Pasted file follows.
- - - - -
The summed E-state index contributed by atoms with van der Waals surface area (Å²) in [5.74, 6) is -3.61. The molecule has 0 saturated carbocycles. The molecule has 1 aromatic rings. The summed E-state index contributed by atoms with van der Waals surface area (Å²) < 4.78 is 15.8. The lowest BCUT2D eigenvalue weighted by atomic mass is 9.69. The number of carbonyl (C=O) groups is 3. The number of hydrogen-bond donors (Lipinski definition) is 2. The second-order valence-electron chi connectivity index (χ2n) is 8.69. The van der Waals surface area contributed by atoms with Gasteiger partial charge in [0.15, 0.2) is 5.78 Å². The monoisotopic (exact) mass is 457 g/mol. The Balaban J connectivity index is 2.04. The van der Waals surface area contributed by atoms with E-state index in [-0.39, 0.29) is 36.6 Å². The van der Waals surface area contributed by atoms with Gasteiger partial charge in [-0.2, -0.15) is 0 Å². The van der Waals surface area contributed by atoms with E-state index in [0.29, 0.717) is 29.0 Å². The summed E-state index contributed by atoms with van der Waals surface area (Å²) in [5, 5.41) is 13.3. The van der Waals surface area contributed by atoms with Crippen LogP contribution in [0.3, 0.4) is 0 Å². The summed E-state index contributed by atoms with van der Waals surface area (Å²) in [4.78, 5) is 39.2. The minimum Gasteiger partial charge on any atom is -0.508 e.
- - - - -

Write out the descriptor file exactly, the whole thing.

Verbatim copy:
The summed E-state index contributed by atoms with van der Waals surface area (Å²) in [5.74, 6) is -3.61. The molecule has 0 saturated carbocycles. The molecule has 1 aromatic rings. The summed E-state index contributed by atoms with van der Waals surface area (Å²) < 4.78 is 15.8. The lowest BCUT2D eigenvalue weighted by atomic mass is 9.69. The number of carbonyl (C=O) groups is 3. The number of hydrogen-bond donors (Lipinski definition) is 2. The second-order valence-electron chi connectivity index (χ2n) is 8.69. The van der Waals surface area contributed by atoms with Gasteiger partial charge in [0.15, 0.2) is 5.78 Å². The monoisotopic (exact) mass is 457 g/mol. The Balaban J connectivity index is 2.04. The van der Waals surface area contributed by atoms with E-state index in [-0.39, 0.29) is 36.6 Å². The van der Waals surface area contributed by atoms with Gasteiger partial charge in [-0.2, -0.15) is 0 Å². The van der Waals surface area contributed by atoms with E-state index in [0.29, 0.717) is 29.0 Å². The summed E-state index contributed by atoms with van der Waals surface area (Å²) in [5, 5.41) is 13.3. The van der Waals surface area contributed by atoms with Crippen LogP contribution in [0.3, 0.4) is 0 Å². The summed E-state index contributed by atoms with van der Waals surface area (Å²) in [4.78, 5) is 39.2. The minimum Gasteiger partial charge on any atom is -0.508 e.